Ghana won their first FIFA U-17 World Cup in 1991 and clinched their second title in 1995. The Black Starlets played in four consecutive finals-1991, 1993, 1995 and 1997.

The Black Starlets made Ghana proud as they defeated Spain to win their first-ever FIFA U-17 World Cup in Italy.

The scorer of the all-important goal was Emmanuel Duah in the 77th minute.

Ghana enroute to reaching the final placed second in group D after finishing with 5 points, just as the group leaders Spain, but with inferior goal difference.

Otto Pfister charges progressed by beating Brazil 2-1 in the quarters, before edging out Qater on penalties after a goalless draw in the semis to set a date with Spain in the final.

The final was expected to generate a lot of thrills because their group stage tie failed to produce a winner.

Ghana who had studied the Europeans played a great game and piped them to win their first FIFA U-17 World Cup. It was richly deserved triumph.

Able to call on just the right blend of individual talent and team spirit, the Ghanaians were never afraid to take the initiative and were ultimately rewarded for their enterprising approach. Expertly coached by master German tactician Otto Pfister, their made-to-measure 1-3-4-2 formation invariably had opponents on the back foot from the first whistle. If the team had a weak spot it was in attack, where they sometimes had trouble converting all their chances, but this could be explained by the fact that they had the youngest squad of all the sides in the competition, with an average age of just 16 years and 1 month. Top of the class for Ghana's youngsters were Kofi Mbeah, Mohammed Gargo, sweeper Isaac Asare, and ace marksman Nii Odartey Lamptey, who scored four goals.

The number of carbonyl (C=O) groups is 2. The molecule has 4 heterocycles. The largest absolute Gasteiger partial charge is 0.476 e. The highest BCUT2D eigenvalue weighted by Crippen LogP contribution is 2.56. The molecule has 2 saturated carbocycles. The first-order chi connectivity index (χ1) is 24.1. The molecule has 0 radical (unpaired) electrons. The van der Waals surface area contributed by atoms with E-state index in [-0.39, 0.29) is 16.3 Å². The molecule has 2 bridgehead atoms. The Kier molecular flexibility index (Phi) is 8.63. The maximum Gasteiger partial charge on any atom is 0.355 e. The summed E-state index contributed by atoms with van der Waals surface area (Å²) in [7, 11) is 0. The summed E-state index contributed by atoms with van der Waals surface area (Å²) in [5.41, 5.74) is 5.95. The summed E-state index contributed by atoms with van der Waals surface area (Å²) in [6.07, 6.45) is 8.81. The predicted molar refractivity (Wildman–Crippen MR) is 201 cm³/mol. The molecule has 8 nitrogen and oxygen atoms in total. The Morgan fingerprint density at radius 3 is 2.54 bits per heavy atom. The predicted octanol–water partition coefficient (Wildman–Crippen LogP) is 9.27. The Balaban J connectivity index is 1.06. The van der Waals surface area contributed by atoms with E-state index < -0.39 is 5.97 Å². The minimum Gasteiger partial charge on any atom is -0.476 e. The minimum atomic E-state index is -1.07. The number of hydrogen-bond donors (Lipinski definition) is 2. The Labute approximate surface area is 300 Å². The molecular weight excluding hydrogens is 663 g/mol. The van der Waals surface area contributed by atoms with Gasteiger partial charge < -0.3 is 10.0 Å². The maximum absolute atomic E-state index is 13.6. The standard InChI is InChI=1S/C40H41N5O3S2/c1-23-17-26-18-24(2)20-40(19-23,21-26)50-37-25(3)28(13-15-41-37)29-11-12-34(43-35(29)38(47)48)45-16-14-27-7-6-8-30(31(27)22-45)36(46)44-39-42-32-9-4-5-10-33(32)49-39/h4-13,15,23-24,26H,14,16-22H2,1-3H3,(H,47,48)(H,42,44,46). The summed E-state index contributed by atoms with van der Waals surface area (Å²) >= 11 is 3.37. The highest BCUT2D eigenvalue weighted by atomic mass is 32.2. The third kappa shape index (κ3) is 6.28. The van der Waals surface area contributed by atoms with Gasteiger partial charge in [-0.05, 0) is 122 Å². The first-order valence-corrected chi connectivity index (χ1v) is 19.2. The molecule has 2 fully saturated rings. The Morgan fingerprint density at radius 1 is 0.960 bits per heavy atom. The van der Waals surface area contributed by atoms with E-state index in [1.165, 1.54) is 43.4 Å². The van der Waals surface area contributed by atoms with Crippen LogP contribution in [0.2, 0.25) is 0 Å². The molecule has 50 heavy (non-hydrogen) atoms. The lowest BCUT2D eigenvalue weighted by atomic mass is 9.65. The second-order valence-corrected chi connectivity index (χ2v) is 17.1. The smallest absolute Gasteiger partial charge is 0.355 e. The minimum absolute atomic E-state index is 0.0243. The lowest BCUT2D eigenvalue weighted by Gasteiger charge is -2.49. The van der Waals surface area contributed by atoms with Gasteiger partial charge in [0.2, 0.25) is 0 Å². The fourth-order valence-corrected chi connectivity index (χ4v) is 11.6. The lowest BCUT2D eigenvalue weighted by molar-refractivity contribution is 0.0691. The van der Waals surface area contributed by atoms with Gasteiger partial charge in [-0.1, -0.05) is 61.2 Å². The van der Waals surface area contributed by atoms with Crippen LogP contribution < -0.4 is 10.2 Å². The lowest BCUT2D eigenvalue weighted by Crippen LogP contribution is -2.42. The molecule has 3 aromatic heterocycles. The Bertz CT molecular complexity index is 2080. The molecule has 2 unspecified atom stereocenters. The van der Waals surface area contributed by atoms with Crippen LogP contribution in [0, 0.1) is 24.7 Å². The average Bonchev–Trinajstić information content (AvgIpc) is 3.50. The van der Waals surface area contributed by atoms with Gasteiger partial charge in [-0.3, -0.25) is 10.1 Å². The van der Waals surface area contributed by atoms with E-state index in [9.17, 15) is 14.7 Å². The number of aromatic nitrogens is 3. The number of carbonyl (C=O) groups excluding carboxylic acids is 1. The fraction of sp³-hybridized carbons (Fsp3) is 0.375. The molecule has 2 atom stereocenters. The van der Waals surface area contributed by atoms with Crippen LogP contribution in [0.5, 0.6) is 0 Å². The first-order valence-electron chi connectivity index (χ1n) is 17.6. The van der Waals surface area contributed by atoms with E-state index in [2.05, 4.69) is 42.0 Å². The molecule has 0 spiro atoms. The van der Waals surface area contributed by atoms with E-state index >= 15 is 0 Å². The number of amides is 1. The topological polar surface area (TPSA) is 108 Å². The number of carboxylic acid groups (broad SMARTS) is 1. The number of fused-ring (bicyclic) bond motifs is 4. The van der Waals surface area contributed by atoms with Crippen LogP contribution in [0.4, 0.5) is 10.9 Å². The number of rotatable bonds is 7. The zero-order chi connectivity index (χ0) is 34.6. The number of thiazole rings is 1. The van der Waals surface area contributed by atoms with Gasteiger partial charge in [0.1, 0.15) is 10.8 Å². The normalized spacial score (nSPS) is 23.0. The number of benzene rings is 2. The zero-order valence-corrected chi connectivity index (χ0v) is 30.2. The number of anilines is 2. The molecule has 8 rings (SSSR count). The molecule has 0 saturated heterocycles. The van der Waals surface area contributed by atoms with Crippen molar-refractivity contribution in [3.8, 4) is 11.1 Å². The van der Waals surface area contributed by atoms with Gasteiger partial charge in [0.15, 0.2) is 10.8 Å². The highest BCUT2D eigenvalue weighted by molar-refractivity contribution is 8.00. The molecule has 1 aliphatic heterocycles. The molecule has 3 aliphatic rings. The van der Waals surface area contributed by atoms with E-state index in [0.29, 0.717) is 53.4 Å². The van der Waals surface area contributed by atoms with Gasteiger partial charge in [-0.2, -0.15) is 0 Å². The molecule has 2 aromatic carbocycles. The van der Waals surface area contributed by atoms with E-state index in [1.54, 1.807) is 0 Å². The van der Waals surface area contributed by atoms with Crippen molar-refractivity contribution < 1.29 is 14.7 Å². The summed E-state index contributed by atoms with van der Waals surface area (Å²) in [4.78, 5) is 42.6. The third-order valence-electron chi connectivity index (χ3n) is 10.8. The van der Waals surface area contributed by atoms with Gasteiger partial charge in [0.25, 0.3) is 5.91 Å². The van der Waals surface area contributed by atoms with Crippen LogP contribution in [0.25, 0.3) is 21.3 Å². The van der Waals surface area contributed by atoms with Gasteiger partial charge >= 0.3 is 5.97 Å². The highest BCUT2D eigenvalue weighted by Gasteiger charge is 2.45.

The adidas Golden Ball could only go to one of the members of the victorious Ghanaian side, and so it was, with Nii Odartey Lamptey taking home a very special souvenir from his Italian sojourn. Lamptey was the beating heart of a very good side. His fast feet, speed of thought, and clever interplay with captain Nana Alexander Opoku and fellow midfielders Mohammed Gargo and Emmanuel Duah were on display for all to see. His willingness to get into the box was critical too, and his four goals made him joint top -goalscorer.

Reward and honours

The players were honoured by the state. A street around the Accra Sports Stadium was named after them ‘Starlets 91 Street.

Treasury bill was bought for each of the players.

The Sports Writers Association (SWAG), which is the premier sports awards in the country for the first time named a group as the Sports Personality of the Year and it went to the Black Starlets team of 1991.

Rawlings named a street in Accra after the victorious Starlets team of 1991.

The Players who made Ghana proud in Italy

Ben Owu

Sebastian Barnes

Isaac Asare

Samuel Kuffour

Kofi Nimo

Mohammed Gargo

Yaw Preko

Nii Lamptey

Willie Brown

Nana Opoku

Emmanuel Duah

Daniel Addo

Kofi Mbeah

Abdul Migima

Joseph Essien

Samuel Kissi

Mark Edusei

Ali Jarra

Coach: Otto Pfister

Ghana after losing the final to Nigeria made it three in a row for Africa as they swept to a thrilling 3-2 victory against Brazil in the final of the 1995 FIFA U-17 World Cup in Guayaquil, Ecuador.